• Maximum strength – 0.94 vs 0.54
  • Velocity developed against all loads – 1.76 vs 0.88
  • Velocity with heavy loads – 2.03 vs 1.64
  • Countermovement jump height – 0.63 vs 0.15

Training programme used for the study.

For strength and athletic outcomes, it would appear that the velocity of movement is an important training outcome given that both groups lifted the same volume and intensities the only distinctive difference was the velocity of the barbell.

Velocity Decrement over a set and it’s affect on hypertrophy and performance 

In a more recent study Blanco et al (2017) looked at the difference between a 20% decrement in velocity vs a 40% decrement in velocity (sets were terminated after the subjects bar speed slowed either by 20% or 40% fo their initial bar speed) after 8 weeks the 20% velocity decrement group showed a similar increase in strength and a better squat jump improvement (9.5% vs 3.5%) despite performing 40% fewer reps/volume when compared to the 40% group.  The 40% group gained greater muscular hypertrophy but seen a reduction in fast twitch muscle content of the quadriceps while the 20% group maintained fast twitch muscle.

We can see that a maintenance of velocity or a focus on maximal concentric intention/velocity is an important variable even in cases where there is less volume in the programme it results in similar if not better performance benefits.

Some of the takeaways from here is that yes you need to spend time in the 70-85% volume load zone to realise an increase in your top end but how that is done is important.   Executing fewer sets and reps but maintaining a higher velocity of execution could be a way of mitigating fatigue but still maintaining performance increase.

Taking the same volume load, chunking it into smaller workloads and performing it spread out over the week is probably a better way of producing strength gain while not becoming overly tired or sore.

Learning to lift heavy not to grind

When it comes to learning how to lift near maximal or maximal weights efficiently and with the consistent technique you need to lift near maximal or maximal weights.   There is no getting around this factor when it comes to training for maximal strength you can’t be at your optimal performance for maxing if you haven’t practised maxing or near limit loads.  Now a lot of people will take this advice and run with it thinking that the best thing to do with their training volume is to try near limit loads on a regular basis.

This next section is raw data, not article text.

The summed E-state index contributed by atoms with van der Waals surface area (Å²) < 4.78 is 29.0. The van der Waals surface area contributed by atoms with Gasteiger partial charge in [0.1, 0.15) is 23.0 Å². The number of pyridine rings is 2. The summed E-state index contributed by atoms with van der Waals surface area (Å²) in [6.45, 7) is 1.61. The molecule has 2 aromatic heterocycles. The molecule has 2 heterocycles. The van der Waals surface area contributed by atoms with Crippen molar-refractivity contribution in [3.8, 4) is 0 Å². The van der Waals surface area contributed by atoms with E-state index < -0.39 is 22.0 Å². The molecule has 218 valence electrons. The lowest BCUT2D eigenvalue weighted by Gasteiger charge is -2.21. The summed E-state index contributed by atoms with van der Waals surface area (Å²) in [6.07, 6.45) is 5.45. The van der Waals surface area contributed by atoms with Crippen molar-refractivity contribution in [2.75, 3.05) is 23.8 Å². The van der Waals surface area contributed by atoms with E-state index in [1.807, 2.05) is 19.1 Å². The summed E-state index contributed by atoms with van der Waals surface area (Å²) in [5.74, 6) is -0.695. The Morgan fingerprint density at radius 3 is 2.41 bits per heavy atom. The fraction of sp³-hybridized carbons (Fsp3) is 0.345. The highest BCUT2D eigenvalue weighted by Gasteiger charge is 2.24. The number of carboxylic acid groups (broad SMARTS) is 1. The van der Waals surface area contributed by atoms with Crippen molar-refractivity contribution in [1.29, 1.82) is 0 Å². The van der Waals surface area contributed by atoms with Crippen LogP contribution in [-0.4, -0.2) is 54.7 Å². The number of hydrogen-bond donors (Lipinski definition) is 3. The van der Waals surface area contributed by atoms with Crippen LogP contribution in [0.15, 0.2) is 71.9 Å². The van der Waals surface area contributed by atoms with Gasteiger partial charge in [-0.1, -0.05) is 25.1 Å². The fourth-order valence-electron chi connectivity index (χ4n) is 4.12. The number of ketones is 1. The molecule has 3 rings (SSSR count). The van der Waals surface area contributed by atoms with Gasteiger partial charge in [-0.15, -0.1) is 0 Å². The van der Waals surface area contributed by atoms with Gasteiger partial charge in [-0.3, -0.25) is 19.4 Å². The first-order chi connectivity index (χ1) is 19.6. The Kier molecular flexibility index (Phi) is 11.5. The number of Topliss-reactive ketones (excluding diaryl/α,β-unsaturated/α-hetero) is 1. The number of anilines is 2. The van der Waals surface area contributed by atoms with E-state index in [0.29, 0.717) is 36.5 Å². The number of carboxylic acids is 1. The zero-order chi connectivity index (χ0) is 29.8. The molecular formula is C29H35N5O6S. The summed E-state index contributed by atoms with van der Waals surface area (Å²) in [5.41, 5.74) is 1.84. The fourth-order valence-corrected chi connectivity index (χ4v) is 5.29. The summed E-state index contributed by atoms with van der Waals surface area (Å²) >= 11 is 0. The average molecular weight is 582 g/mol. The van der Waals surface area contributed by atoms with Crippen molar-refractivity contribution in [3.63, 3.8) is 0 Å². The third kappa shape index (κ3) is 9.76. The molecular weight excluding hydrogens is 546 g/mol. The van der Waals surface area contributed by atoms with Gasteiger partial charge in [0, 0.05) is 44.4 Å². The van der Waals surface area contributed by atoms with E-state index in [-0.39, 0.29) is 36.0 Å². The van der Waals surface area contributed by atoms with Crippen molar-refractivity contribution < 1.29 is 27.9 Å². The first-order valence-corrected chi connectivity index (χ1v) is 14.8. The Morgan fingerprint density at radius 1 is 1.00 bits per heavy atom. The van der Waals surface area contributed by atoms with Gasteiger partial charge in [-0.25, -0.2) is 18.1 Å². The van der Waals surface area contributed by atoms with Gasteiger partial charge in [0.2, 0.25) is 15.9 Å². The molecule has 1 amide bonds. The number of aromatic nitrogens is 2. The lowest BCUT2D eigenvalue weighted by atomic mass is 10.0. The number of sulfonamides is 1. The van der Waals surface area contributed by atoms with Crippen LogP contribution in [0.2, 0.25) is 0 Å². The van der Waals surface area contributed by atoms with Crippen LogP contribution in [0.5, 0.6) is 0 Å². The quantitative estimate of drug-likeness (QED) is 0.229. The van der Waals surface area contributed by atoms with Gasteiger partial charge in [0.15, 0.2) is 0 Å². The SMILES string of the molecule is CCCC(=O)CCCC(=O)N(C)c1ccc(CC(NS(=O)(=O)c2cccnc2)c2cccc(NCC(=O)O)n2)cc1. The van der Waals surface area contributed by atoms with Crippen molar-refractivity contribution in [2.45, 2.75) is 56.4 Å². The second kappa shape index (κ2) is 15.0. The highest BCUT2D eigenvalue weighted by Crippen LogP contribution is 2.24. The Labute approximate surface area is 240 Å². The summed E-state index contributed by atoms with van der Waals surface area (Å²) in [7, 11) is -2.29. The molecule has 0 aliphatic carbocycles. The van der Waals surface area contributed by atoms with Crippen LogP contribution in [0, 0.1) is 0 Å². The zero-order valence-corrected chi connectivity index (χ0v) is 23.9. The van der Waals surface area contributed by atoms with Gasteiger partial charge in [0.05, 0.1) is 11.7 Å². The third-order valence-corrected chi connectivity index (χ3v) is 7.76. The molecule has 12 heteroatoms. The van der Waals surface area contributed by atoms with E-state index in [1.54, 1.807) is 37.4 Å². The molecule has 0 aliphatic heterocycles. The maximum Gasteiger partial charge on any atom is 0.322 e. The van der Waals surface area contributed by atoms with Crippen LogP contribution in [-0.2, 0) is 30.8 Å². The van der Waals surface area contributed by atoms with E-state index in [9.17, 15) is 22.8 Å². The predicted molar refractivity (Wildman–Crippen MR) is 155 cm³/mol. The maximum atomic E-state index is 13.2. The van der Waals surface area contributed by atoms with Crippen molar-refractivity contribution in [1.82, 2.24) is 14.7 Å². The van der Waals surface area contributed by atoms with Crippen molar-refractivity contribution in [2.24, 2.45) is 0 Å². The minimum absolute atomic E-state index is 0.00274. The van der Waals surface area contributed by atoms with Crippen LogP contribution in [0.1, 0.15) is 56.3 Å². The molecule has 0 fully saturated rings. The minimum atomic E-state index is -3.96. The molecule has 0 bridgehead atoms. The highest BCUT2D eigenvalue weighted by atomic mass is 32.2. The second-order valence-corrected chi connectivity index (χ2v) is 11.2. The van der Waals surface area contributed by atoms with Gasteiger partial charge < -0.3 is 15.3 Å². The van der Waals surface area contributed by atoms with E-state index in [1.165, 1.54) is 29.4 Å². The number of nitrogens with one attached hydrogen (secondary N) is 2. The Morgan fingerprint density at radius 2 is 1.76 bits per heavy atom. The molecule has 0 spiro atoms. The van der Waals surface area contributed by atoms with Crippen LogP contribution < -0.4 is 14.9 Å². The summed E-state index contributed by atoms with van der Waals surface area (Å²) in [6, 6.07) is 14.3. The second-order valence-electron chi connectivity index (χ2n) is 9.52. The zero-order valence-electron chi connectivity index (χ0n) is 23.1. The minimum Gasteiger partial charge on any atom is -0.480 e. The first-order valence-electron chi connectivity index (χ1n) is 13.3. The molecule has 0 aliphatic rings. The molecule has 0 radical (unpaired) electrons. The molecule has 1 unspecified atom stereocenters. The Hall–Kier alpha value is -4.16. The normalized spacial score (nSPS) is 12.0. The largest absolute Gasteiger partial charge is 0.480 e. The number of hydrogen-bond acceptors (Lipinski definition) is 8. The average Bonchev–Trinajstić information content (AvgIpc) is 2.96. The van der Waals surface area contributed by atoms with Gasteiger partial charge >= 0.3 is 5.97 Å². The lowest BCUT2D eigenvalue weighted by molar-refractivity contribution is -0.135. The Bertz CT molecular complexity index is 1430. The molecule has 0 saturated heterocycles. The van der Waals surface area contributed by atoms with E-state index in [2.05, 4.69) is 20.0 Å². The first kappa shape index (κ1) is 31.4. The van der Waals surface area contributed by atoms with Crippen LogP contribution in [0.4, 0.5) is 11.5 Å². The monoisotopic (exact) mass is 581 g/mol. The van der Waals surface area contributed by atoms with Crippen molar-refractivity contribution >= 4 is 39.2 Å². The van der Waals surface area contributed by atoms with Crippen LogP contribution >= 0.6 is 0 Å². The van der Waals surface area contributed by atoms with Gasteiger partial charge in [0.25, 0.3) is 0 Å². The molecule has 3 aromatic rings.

We need to go back to our first question – is the juice worth the squeeze.  Understand that a pyramid can only go so high as it’s base is wide.  The great pyramid of Giza stands at an impressive height of 146.7 meters however it’s length is 157% greater still at 230 meters.  As the height of the pyramid increases the length decreases until you get to the top where it melts away to practically nothing.  This is a really nice metaphor for training.  As you reach the top of the intensity curve the amount of work you can do and still recover from it drops away at a similar pace.  Not convinced of this perform an actual true 1 rep max in the deadlift and then try and repeat your performance for the next 3 days on the trot.  You may find your performance diminishes somewhat day to day as your fatigue fucking skyrockets.

Nothing accrues acute fatigue faster than near maximal or maximal attempts if this is going to concentric failure or lifting a maximum or near maximum training load, the net result is the same large amounts of acute fatigue if not offset which turn into chronic fatigue, overreach and eventually overtraining.

Lifting to near maximum is the most sports specific activity we can undergo in powerlifting, after all, it is the event we compete in.  How and when it is done is of the utmost importance when it comes to minimising fatigue accumulation and maximising our performance outcomes.  Fatigue is not a KPI for performance!  In fact, it is the complete opposite when fatigue is high our performance cannot be high.  Don’t agree?  Well I guess you don’t taper for important competitions or maxes then.